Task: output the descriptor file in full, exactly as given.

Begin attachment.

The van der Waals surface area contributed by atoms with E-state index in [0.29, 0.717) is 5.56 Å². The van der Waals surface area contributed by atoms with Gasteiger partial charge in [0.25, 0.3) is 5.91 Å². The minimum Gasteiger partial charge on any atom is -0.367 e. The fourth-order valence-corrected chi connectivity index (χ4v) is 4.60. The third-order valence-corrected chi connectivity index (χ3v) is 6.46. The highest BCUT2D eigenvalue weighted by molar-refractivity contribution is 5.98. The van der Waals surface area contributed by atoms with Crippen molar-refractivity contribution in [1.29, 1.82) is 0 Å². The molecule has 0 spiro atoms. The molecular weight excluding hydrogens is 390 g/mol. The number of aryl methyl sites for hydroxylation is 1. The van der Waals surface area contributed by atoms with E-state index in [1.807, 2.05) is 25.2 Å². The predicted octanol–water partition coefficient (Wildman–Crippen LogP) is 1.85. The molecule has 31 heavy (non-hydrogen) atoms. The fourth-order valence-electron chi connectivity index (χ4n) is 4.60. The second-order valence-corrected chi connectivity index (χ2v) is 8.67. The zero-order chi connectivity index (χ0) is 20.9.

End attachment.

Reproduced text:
The van der Waals surface area contributed by atoms with E-state index in [0.29, 0.717) is 5.56 Å². The van der Waals surface area contributed by atoms with Gasteiger partial charge in [0.25, 0.3) is 5.91 Å². The minimum Gasteiger partial charge on any atom is -0.367 e. The fourth-order valence-corrected chi connectivity index (χ4v) is 4.60. The third-order valence-corrected chi connectivity index (χ3v) is 6.46. The highest BCUT2D eigenvalue weighted by molar-refractivity contribution is 5.98. The van der Waals surface area contributed by atoms with Crippen molar-refractivity contribution in [1.29, 1.82) is 0 Å². The molecule has 0 spiro atoms. The molecular weight excluding hydrogens is 390 g/mol. The number of aryl methyl sites for hydroxylation is 1. The van der Waals surface area contributed by atoms with E-state index in [1.807, 2.05) is 25.2 Å². The predicted octanol–water partition coefficient (Wildman–Crippen LogP) is 1.85. The molecule has 31 heavy (non-hydrogen) atoms. The fourth-order valence-electron chi connectivity index (χ4n) is 4.60. The second-order valence-corrected chi connectivity index (χ2v) is 8.67. The zero-order chi connectivity index (χ0) is 20.9.